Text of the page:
Have you seen a Sociable Lapwing recently?

Fundamental to the development of effective conservation for Sociable Lapwings is a deep understanding of their global distribution and migratory flyways. The more accurate and up to date our information about the birds’ breeding and wintering ranges is, and the better we understand their movements between these, the greater chance we will have to plan and execute international conservation that will help protect them.

This map shows the Sociable Lapwing’s global distribution and plots known records from the last century. The deep yellow area shows the current breeding range, the lighter yellow area indicates the former breeding range and the blue areas indicate their known wintering areas.

Global Distribution of Sociable Lapwings

RSPB coordinates records of all sightings of Sociable Lapwings and maintains the global database and we’d like you to help them build this invaluable reference. If you’ve seen a Sociable Lapwing in the past three years and would like to add your sighting to our database please let us know by submitting an online report. You can do this by using the simple reporting form here.

Our satellite tagged birds have already sprung a couple of recent surprises that are helping us discover new routes that were previously unknown. In addition to these remote records, and the detailed reports we receive of live sightings from our project partners who are monitoring birds at various known sites throughout the species’ range, we are also keen to receive records of sightings from birders who have encountered Sociable Lapwings during their travels.

‘Citizen Science’ plays an important role in helping us understand Sociable Lapwing movements – especially when they stray beyond their known routes. Since the launch of the Amazing Journey website just two months ago we have received a number of very useful reports from enthusiastic contributors who have shared details of their sightings. These are invaluable and are really helping us build the picture. Many have also photographed birds when they’ve seen them which is great reference too.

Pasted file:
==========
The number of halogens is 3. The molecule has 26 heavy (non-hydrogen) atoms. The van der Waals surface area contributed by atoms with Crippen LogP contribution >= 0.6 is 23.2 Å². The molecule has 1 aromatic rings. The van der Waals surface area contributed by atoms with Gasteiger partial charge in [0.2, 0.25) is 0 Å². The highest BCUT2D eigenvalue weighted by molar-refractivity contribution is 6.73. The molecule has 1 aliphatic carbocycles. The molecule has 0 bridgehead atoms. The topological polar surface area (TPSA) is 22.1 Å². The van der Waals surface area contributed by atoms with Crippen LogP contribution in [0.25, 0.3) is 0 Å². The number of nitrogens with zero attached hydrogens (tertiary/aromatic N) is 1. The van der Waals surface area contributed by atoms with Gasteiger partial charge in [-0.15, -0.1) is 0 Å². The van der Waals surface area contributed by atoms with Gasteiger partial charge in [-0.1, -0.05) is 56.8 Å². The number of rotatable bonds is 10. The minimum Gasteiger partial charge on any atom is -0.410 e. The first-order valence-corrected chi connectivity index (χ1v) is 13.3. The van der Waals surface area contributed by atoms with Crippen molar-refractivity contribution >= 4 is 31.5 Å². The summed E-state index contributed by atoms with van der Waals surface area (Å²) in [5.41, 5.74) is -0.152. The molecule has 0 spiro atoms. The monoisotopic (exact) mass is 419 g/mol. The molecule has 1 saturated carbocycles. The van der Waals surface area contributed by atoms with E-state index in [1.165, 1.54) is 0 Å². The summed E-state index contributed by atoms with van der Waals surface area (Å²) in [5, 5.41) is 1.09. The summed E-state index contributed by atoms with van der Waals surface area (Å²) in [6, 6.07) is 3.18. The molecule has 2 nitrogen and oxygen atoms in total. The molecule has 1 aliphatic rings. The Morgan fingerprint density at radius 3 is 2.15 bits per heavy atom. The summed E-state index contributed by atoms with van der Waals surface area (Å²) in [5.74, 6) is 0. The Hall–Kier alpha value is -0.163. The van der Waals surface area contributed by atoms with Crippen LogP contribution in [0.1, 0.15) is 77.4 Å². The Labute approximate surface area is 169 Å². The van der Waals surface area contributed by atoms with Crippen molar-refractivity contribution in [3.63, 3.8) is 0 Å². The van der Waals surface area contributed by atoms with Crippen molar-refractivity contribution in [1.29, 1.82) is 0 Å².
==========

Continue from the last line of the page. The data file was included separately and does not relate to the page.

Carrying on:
Rann of Kutch, India - February 2010

We’d like to take this opportunity to thank all contributors submitting reports online – here are just some examples of records we’ve received.

The inset picture to the left was taken by Dr Tarique Sani when he encountered a flock of 53 birds wintering at the Rann of Kutch in north-west India in February this year. You can read Dr. Sani’s blog and see more of his outstanding pictures here. To our knowledge this is the largest flock recorded in India since 1993!

Thanks also to Steve Blaber for his reports of birds encountered nearby – 10k East of Desada at the Little Rann of Kutch – in December 2007.

Alantejo Region, Portugal - December 2009

The inset image here is of an extralimital record of a Sociable Lapwing found and photographed by Peter and June Dedicoat in the Baixo Alantejo region of Portugal in December 2009.  Peter & June found the bird close to the N123 and believe it represents only the tenth record of Sociable Lapwing in Portugal. You can read full details of their account here.

Gokhan Senocak sent us his report and several images of a flock he found on the Erzurhum Plain in Turkey on September 26th this year. See here for more details from our earlier post using his images.

Oman, February 2009

This picture is of a Sociable Lapwing photographed in Oman by Keith and Janice Wiggers in February 2009. During their sighting they noted the bird was feeding in a large tilled, irrigation circle. The ground was smooth and had some short, sparse growth. They watched it feeding for several hours, and observed several short flights and wing stretches.

Related posts:

  1. Where have the Sociable Lapwings that were heading west got to?
  2. Corey’s Lapwing
  3. The Amazing Journey begins…
  4. Migrating flocks arrive in Syria…
  5. Report your sightings

2 Responses

  1. Johannes Kamp, RSPB 06. Dec, 2010 at 10:39 am #

    Dear Sultan Al Aseeri,

    thanks for forwarding your record and the links to your great pictures ! I have entered the observation in our database of records worldwide. Several birds seem to have been stopping over in Qatar between 14 and 27 November – please keep us updated in case you find more.
    Thanks
    Johannes

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